Tick, Tick, Tick - US Now Collaborating with 50+ Countries to Retrieve Financial Data on US Expats

By Horace Reichart

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Summary: The United States Treasury Department is now actively working with more than 50 nations to share Americans' personal financial data that will reveal who is tax compliant, including American expats living overseas.

Tick, Tick, Tick - US Now Collaborating with 50+ Countries to Retrieve Financial Data on US Expats

The United States Treasury Department is now actively working with more than 50 nations to share Americans' personal financial data that will reveal who is tax compliant, including American expats living overseas. The effort is in support of new FATCA (Foreign Account Tax Compliance Act) laws that require foreign financial entities to report Americans' account information to US authorities and to undertake mandatory withholding from them to assure compliance with American income tax laws.

The trade-off is that the United States will reciprocate with the data of partner countries' own citizens with accounts in the States. The laws have been rolling out in varying levels since its enactment in 2010. The US has principal agreements with the 5 big sovereigns of Europe, including the United Kingdom, Germany, France, Spain and Italy, and has signed a "model agreement" with the United Kingdom.

The inception of, roll out and implementation of FATCA has been clever, if not masterful on the part of the US Treasury. The United States enacted FATCA and began by leaning, mostly, on foreign financial entities and mandating that they comply with certain new rules, including reporting of data on American clients and withholding of monies, to ensure Americans were compliant with US tax laws. Foreign financial interests, in turn, desperately sought relief from their own governments. The US mandates were burdensome and cost prohibitive for them to implement. The solution for financiers was for their own governments, many of whom already have the data the US wants to take on the sharing requirement that the US, using its global financial clout, is forcing on everyone.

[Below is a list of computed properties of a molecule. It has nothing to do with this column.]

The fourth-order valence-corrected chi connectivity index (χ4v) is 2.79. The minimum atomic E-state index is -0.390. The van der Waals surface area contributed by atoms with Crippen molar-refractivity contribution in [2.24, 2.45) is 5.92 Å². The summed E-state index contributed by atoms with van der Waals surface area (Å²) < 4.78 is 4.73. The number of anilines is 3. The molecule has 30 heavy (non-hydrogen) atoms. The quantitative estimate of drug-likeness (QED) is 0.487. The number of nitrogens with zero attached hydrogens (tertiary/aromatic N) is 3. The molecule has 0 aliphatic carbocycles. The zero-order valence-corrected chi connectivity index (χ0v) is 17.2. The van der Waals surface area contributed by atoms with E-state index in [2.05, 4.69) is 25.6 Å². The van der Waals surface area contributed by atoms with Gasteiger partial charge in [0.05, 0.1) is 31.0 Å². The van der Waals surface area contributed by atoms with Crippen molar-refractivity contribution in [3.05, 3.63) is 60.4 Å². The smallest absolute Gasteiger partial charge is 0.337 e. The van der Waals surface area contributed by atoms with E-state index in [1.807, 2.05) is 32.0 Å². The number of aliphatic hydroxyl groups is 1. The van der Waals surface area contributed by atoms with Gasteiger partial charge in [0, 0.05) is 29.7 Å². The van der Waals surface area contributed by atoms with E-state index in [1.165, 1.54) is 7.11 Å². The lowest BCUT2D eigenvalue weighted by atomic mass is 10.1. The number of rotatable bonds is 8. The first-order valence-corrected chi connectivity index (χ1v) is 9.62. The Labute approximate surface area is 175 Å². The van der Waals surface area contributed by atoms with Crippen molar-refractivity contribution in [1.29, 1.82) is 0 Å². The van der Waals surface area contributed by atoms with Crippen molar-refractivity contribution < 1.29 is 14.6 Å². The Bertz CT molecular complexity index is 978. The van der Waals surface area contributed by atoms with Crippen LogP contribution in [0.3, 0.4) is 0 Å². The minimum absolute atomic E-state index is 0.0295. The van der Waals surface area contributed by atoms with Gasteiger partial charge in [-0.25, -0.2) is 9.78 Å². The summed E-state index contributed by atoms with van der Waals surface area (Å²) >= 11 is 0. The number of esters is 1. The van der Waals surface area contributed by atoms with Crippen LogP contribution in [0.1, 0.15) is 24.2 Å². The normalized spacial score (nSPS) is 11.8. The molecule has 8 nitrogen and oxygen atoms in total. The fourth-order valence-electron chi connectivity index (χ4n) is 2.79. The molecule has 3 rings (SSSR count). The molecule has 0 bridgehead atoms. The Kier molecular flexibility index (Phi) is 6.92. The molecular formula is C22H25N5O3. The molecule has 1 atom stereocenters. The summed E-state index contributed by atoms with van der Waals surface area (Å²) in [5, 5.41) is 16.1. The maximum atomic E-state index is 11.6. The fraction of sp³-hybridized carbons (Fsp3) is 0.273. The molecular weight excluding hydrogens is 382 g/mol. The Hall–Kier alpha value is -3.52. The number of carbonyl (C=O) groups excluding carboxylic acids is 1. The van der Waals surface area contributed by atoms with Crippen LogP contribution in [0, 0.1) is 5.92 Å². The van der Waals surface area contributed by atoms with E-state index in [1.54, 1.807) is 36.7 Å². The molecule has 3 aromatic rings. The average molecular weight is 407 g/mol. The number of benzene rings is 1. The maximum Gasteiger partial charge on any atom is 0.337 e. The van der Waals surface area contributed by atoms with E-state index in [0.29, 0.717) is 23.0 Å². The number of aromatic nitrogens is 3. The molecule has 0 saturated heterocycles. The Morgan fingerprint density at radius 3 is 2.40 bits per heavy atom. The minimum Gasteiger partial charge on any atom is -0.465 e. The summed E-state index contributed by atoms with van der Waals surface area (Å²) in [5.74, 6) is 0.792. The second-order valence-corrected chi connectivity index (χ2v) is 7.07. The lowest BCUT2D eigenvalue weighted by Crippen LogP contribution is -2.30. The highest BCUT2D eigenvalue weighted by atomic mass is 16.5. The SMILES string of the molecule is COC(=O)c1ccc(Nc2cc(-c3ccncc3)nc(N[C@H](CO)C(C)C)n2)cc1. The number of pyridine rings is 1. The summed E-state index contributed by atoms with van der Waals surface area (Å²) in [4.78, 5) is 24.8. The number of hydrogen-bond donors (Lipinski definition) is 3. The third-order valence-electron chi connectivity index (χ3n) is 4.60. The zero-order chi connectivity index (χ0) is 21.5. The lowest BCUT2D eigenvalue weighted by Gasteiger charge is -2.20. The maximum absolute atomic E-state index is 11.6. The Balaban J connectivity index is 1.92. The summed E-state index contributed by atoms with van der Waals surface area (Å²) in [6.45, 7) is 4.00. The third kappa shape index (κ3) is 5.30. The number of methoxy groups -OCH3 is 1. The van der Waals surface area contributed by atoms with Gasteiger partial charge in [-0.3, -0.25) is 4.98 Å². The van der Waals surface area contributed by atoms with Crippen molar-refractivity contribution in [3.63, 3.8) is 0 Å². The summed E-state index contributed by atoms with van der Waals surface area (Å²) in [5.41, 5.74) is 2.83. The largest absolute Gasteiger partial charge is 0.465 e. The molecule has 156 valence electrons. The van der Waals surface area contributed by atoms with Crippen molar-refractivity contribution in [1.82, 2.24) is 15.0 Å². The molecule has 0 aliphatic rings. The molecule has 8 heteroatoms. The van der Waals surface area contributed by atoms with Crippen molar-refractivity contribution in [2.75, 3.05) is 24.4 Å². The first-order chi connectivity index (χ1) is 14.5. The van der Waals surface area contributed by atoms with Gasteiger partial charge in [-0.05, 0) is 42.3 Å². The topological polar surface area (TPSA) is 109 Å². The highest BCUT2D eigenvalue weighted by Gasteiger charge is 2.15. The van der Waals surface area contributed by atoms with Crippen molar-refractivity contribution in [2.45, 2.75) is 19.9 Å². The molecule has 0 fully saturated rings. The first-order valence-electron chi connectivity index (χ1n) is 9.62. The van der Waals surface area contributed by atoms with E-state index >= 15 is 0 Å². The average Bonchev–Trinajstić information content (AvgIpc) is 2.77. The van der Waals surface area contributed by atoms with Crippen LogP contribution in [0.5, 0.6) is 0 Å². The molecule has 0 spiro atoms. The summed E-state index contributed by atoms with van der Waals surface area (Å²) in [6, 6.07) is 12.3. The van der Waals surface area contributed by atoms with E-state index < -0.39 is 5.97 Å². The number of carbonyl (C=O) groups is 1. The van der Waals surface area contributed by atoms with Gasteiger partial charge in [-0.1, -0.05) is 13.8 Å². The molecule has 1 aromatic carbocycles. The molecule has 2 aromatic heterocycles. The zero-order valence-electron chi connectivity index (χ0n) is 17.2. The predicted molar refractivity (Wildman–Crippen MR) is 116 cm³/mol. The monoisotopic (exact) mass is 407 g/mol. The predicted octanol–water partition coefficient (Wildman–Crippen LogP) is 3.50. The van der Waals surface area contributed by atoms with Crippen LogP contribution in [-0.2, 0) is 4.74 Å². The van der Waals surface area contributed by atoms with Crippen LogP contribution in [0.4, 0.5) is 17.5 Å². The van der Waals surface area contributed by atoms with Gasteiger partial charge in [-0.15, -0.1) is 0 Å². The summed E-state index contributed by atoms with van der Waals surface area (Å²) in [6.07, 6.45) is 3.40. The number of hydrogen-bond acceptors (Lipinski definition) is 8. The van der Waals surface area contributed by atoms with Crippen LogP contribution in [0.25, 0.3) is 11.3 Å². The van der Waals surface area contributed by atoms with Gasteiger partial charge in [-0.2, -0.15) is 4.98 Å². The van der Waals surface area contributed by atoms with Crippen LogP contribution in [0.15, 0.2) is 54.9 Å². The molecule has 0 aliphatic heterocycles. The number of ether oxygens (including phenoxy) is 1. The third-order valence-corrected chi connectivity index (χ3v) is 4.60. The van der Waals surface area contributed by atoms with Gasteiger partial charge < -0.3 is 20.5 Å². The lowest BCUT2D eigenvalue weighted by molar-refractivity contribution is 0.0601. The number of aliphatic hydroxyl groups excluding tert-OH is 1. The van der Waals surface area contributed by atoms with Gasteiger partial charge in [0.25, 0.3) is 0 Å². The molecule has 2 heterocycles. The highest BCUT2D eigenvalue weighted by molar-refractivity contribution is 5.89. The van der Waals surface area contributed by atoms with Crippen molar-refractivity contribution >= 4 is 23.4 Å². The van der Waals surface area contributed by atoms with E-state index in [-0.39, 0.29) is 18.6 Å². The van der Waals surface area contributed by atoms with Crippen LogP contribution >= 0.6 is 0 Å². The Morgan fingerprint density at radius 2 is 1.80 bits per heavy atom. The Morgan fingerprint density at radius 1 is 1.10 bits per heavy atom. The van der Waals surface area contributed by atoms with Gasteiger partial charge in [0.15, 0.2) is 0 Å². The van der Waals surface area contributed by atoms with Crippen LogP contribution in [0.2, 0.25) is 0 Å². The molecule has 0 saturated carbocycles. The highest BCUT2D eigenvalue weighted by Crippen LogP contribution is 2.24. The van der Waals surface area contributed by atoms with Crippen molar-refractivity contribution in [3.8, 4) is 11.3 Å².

50+ countries in all are clamoring to get on board. In part because of the controversial nature of FATCA itself. Foreign financial entities are pleading with their own governments to facilitate the newly required reporting that the US laws mandate. For many, it is impossible to continue doing business with American clients and are closing their accounts. Additionally, foreign banks and investment houses who do not comply face a 30% withholding on their own transactions that occur within the US, so there's no way to opt-out.

The US Treasury expects to finalize signed data sharing agreements by the end of the year with countries that include Norway, the Netherlands, Mexico, Jersey, Ireland, Isle of Man, Guernsey, Finland, Denmark, Canada, Switzerland, Japan, Spain, Germany, Italy and France.

Treasury is actively negotiating with the following countries to finalize and enact data sharing agreements – Sweden, Singapore, Slovak Republic, New Zealand, Malta, Malaysia, Liechtenstein, Korea, Israel, Hungary, Estonia, Cyprus, Cayman Islands, Belgium, Australia and Argentina. Their goal is to conclude agreements with as many as possible by year's end.